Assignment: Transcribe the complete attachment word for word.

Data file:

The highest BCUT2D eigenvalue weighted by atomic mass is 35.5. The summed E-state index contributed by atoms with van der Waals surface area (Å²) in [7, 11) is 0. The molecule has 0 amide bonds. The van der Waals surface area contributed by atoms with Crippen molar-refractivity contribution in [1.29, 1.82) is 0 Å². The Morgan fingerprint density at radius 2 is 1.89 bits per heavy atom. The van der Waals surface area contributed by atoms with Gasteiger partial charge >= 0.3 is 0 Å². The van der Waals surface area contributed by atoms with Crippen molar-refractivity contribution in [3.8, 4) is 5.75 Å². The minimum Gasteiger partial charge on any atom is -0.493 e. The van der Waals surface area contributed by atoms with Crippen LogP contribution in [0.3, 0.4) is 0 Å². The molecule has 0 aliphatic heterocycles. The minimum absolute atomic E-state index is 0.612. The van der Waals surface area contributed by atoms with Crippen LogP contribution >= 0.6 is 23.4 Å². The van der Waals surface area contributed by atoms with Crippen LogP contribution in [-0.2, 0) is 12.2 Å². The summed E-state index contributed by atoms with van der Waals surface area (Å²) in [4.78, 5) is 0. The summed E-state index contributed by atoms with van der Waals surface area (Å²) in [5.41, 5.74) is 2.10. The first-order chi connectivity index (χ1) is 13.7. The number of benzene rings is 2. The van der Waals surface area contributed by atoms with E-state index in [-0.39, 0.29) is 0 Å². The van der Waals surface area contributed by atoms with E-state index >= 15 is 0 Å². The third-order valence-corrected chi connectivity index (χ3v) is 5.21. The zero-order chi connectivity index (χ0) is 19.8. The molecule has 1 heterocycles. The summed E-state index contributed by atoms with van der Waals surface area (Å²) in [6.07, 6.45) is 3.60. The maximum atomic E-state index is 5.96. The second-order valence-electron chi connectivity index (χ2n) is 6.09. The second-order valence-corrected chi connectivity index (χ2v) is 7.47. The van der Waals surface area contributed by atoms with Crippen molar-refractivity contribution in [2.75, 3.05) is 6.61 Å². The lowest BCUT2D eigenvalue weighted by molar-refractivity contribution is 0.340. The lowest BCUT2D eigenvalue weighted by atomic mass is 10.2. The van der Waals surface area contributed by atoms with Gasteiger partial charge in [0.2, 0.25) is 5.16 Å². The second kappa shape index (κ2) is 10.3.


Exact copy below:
The highest BCUT2D eigenvalue weighted by atomic mass is 35.5. The summed E-state index contributed by atoms with van der Waals surface area (Å²) in [7, 11) is 0. The molecule has 0 amide bonds. The van der Waals surface area contributed by atoms with Crippen molar-refractivity contribution in [1.29, 1.82) is 0 Å². The Morgan fingerprint density at radius 2 is 1.89 bits per heavy atom. The van der Waals surface area contributed by atoms with Gasteiger partial charge >= 0.3 is 0 Å². The van der Waals surface area contributed by atoms with Crippen molar-refractivity contribution in [3.8, 4) is 5.75 Å². The minimum Gasteiger partial charge on any atom is -0.493 e. The van der Waals surface area contributed by atoms with Crippen LogP contribution in [0.3, 0.4) is 0 Å². The molecule has 0 aliphatic heterocycles. The minimum absolute atomic E-state index is 0.612. The van der Waals surface area contributed by atoms with Crippen LogP contribution >= 0.6 is 23.4 Å². The van der Waals surface area contributed by atoms with Crippen LogP contribution in [-0.2, 0) is 12.2 Å². The summed E-state index contributed by atoms with van der Waals surface area (Å²) in [4.78, 5) is 0. The summed E-state index contributed by atoms with van der Waals surface area (Å²) in [5.41, 5.74) is 2.10. The first-order chi connectivity index (χ1) is 13.7. The number of benzene rings is 2. The van der Waals surface area contributed by atoms with E-state index in [-0.39, 0.29) is 0 Å². The van der Waals surface area contributed by atoms with E-state index >= 15 is 0 Å². The third-order valence-corrected chi connectivity index (χ3v) is 5.21. The zero-order chi connectivity index (χ0) is 19.8. The molecule has 1 heterocycles. The summed E-state index contributed by atoms with van der Waals surface area (Å²) in [6.07, 6.45) is 3.60. The maximum atomic E-state index is 5.96. The second-order valence-electron chi connectivity index (χ2n) is 6.09. The second-order valence-corrected chi connectivity index (χ2v) is 7.47. The van der Waals surface area contributed by atoms with Crippen molar-refractivity contribution in [2.75, 3.05) is 6.61 Å². The lowest BCUT2D eigenvalue weighted by molar-refractivity contribution is 0.340. The lowest BCUT2D eigenvalue weighted by atomic mass is 10.2. The van der Waals surface area contributed by atoms with Gasteiger partial charge in [0.2, 0.25) is 5.16 Å². The second kappa shape index (κ2) is 10.3.